Gooseberry Falls State Park  » Travel  »
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3206 Highway 61 E Two Harbors, MN 55616
  • I think the best time of the year to visit Gooseberry Falls is during autumn
  • Also, avoid getting too close to cliffs and other dangerous areas
  • The Visitor Center contains a lot of interesting information
  • I highly recommend anyone visiting this state park, and do not forget to bring along a camera

    • by Snowflake

      all reviews
      Gooseberry Falls State Park is one of the most beautiful places in Minnesota. Depending on what time of the year you visit, the area looks like a different place when the river is high and low. During the spring, the river levels are high from melting snow. The fast, rushing rapids pour over the falls creating thick, fast-flowing waterfalls. In the spring the water appears dirty from the high iron content. It’s an awesome sight watching the rushing rapids when viewed from a safe distance, and the sounds of the roaring water are relaxing.

      If you visit during summer or autumn the waterfalls have a good amount of water falling, but there are gaps between the water falling over the cliffs. There are three main waterfall areas at the park: Upper Falls, Middle Falls, and Lower Falls. Plus, there are two additional smaller waterfalls that can be accessed by hiking trails.

      I think the best time of the year to visit Gooseberry Falls is during autumn. The water levels are low so people can walk on rocks that are usually covered with water. Plus, there are all the beautiful fall colors surrounding the spectacular waterfalls. Be very careful though if

      walking on rocks because they are slippery even with good shoes that have a good grip. Also, avoid getting too close to cliffs and other dangerous areas. People have died at the park from slipping on rocks and accidentally falling off cliffs. It’s not uncommon to see visitors climbing around on the cliffs at Upper Falls to take pictures. This is never a good idea and it’s not worth risking your life for a picture. The entire park is a gorgeous area and beautiful pictures can be taken from many other safe places that show the waterfalls in the background.

      When arriving at the park you will walk past the Visitor Center before reaching the waterfalls. The Visitor Center contains a lot of interesting information. And, you might even see a funny sight just outside the Visitor Center when squirrels are eating out of the bird feeders.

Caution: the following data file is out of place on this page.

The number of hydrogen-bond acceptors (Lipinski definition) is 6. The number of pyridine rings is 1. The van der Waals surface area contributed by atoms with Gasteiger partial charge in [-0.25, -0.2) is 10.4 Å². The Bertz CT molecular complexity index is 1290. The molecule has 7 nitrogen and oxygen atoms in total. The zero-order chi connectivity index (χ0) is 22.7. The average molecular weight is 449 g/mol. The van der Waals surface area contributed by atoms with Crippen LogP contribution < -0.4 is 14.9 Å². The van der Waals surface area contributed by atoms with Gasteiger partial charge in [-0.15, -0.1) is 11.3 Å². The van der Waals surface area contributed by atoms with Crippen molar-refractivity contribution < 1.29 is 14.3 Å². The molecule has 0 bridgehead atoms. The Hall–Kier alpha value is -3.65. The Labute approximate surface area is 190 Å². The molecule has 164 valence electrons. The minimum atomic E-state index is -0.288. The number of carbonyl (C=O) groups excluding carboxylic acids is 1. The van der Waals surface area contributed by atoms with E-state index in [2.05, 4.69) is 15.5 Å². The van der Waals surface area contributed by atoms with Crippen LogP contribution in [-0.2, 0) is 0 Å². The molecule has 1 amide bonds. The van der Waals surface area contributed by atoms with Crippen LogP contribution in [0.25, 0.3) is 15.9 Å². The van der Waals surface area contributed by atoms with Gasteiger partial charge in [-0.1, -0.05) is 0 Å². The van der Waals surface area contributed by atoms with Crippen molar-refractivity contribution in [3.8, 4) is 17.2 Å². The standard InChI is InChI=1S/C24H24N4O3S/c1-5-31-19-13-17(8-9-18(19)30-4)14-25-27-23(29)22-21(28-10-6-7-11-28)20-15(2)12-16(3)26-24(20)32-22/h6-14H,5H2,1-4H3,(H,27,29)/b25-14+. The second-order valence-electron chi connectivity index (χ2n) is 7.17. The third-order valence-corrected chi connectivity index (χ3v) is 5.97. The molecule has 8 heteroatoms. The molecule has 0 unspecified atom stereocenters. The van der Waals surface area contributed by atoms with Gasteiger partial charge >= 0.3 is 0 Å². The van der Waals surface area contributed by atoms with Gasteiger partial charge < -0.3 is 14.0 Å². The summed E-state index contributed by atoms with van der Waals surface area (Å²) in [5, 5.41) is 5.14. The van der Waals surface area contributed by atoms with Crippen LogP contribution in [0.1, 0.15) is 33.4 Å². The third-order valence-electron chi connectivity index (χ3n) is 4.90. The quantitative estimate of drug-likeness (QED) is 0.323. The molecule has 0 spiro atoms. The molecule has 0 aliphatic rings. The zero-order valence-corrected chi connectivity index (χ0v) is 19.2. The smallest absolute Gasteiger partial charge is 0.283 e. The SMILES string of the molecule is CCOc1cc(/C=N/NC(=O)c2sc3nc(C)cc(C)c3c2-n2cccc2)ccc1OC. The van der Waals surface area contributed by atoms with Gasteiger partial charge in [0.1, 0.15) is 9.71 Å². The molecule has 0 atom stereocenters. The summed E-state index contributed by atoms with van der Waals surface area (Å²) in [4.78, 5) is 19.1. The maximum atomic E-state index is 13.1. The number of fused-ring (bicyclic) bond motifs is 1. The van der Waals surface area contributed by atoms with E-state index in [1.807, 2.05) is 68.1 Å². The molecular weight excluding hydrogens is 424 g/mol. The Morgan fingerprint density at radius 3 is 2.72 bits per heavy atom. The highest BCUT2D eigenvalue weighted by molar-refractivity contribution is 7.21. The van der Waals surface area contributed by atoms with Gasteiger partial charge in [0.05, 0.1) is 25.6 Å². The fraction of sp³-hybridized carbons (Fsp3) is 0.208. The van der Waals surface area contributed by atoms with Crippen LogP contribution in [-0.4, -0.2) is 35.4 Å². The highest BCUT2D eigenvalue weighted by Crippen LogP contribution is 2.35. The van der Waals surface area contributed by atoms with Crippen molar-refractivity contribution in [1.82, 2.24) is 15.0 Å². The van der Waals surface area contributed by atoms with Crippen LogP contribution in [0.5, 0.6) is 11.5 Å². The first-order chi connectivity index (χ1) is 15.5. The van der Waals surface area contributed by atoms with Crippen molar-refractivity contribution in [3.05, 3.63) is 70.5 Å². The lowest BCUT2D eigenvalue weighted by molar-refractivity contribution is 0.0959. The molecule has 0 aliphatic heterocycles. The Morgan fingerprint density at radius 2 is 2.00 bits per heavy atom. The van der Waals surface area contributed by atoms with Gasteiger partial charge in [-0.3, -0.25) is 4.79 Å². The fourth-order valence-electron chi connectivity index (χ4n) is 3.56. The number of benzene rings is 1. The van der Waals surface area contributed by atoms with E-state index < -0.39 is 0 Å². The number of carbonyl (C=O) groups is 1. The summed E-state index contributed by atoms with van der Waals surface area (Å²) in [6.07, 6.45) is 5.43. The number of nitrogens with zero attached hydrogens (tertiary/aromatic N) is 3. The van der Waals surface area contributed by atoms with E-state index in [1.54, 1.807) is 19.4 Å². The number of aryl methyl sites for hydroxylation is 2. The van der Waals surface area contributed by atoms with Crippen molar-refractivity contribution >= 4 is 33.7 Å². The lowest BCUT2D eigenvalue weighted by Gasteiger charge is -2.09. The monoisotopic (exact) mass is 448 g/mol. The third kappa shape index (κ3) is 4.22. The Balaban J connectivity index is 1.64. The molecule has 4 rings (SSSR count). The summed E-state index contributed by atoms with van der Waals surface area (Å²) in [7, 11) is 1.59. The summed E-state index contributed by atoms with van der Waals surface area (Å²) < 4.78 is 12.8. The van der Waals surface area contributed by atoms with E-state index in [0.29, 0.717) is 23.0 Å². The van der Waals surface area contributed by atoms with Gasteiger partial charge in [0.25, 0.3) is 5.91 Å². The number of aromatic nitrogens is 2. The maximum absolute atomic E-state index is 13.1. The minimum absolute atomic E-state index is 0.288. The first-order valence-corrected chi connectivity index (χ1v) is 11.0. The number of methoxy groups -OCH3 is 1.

After exploring the waterfalls, take a hike along one of the trails that leads to Lake Superior. The trail that we took to get to Lake Superior, Lower Rim Trail, follows Gooseberry River. Where the river meets Lake Superior there is a sandy beach called Agate Beach that you cross before getting to ...

      • Picnic Flow (an ancient lava flow). The shoreline after Agate Beach is all ancient lava flow with steep rock cliffs along the lake. The lava is dark-colored, but not too black, smooth, easy to walk on, and blends in very well with the surrounding lake and forest ecosystems. This is a unique, beautiful area for exploring, having a picnic, and taking pictures. Despite the name, Picnic Beach is 100% natural and does not contain picnic tables, buildings, toilets, or anything else created by humans. If you want to have a picnic everything must be carried in and out, and remember there are no bathrooms in this area. Everything in this beautiful area was created by nature, not humans.

        Over by Agate Beach there are some boulders in Lake Superior that are fun to explore. When standing on one boulder, the waves were crashing up against the rock. Then, a big wave crashed into the rock and splashed water all the way over our heads. It was funny and we were lucky to get a picture of the water right as it hit the rock and began splashing us. The water in Lake Superior is always very cold, but it’s not

        too cold when you get splashed.

        Shortly after the entrance to the park there are large parking lots, then back from there you will find several drive-in camp sites. There is also one kayak campsite, but no backpack campsites. The park contains many trails for hiking, and some are paved for biking. During the winter trails are used for cross country skiing, snowshoeing, and snowmobiling.

        Cell phone reception at the park is surprisingly very good. When walking on the trails I got a call, and reception was excellent while the quality of the call was very clear. It was like talking to someone standing right next to you. Usually cell phone reception at state parks is poor and limited, but not at Gooseberry Falls State Park. It might not be very easy to hear someone on a phone though if you are standing near the rushing waterfalls.

        Gooseberry Falls State Park is one of the most beautiful, most enjoyable, spectacular state parks in Minnesota. I highly recommend anyone visiting this state park, and do not forget to bring along a camera. Viewing the roaring waterfalls really illustrates nature’s awesome, strong power and makes you feel excited and amazed at its beauty.

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    The review was published as it's written by reviewer in July, 2010. The reviewer certified that no compensation was received from the reviewed item producer, trademark owner or any other institution, related with the item reviewed. The site is not responsible for the mistakes made. 3825071206081131/k2311a0725/7.25.10
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